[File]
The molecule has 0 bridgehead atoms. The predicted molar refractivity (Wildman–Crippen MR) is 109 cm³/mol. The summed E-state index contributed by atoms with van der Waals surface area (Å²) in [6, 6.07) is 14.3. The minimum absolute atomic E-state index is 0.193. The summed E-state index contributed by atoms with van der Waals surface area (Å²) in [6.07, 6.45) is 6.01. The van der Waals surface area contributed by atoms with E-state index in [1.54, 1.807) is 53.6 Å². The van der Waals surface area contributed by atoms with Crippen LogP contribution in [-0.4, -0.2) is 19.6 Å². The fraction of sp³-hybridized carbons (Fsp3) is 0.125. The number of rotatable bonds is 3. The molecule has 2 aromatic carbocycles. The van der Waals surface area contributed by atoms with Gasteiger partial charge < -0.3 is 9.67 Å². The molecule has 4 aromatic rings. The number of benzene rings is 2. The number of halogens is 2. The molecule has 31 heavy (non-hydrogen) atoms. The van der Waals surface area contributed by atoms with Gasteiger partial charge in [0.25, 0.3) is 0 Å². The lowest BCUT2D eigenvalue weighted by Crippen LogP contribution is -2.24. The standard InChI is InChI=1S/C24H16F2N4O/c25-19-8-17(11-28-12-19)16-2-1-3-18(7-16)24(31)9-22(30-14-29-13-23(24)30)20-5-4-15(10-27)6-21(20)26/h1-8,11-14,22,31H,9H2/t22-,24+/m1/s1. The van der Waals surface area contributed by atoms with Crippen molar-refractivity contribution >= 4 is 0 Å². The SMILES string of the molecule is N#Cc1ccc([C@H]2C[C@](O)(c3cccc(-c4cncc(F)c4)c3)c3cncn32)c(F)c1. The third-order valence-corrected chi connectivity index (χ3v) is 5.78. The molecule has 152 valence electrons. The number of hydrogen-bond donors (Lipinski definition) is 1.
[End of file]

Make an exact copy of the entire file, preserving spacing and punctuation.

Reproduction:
The molecule has 0 bridgehead atoms. The predicted molar refractivity (Wildman–Crippen MR) is 109 cm³/mol. The summed E-state index contributed by atoms with van der Waals surface area (Å²) in [6, 6.07) is 14.3. The minimum absolute atomic E-state index is 0.193. The summed E-state index contributed by atoms with van der Waals surface area (Å²) in [6.07, 6.45) is 6.01. The van der Waals surface area contributed by atoms with E-state index in [1.54, 1.807) is 53.6 Å². The van der Waals surface area contributed by atoms with Crippen LogP contribution in [-0.4, -0.2) is 19.6 Å². The fraction of sp³-hybridized carbons (Fsp3) is 0.125. The number of rotatable bonds is 3. The molecule has 2 aromatic carbocycles. The van der Waals surface area contributed by atoms with Gasteiger partial charge < -0.3 is 9.67 Å². The molecule has 4 aromatic rings. The number of benzene rings is 2. The number of halogens is 2. The molecule has 31 heavy (non-hydrogen) atoms. The van der Waals surface area contributed by atoms with Gasteiger partial charge in [0.25, 0.3) is 0 Å². The lowest BCUT2D eigenvalue weighted by Crippen LogP contribution is -2.24. The standard InChI is InChI=1S/C24H16F2N4O/c25-19-8-17(11-28-12-19)16-2-1-3-18(7-16)24(31)9-22(30-14-29-13-23(24)30)20-5-4-15(10-27)6-21(20)26/h1-8,11-14,22,31H,9H2/t22-,24+/m1/s1. The van der Waals surface area contributed by atoms with Crippen molar-refractivity contribution >= 4 is 0 Å². The SMILES string of the molecule is N#Cc1ccc([C@H]2C[C@](O)(c3cccc(-c4cncc(F)c4)c3)c3cncn32)c(F)c1. The third-order valence-corrected chi connectivity index (χ3v) is 5.78. The molecule has 152 valence electrons. The number of hydrogen-bond donors (Lipinski definition) is 1.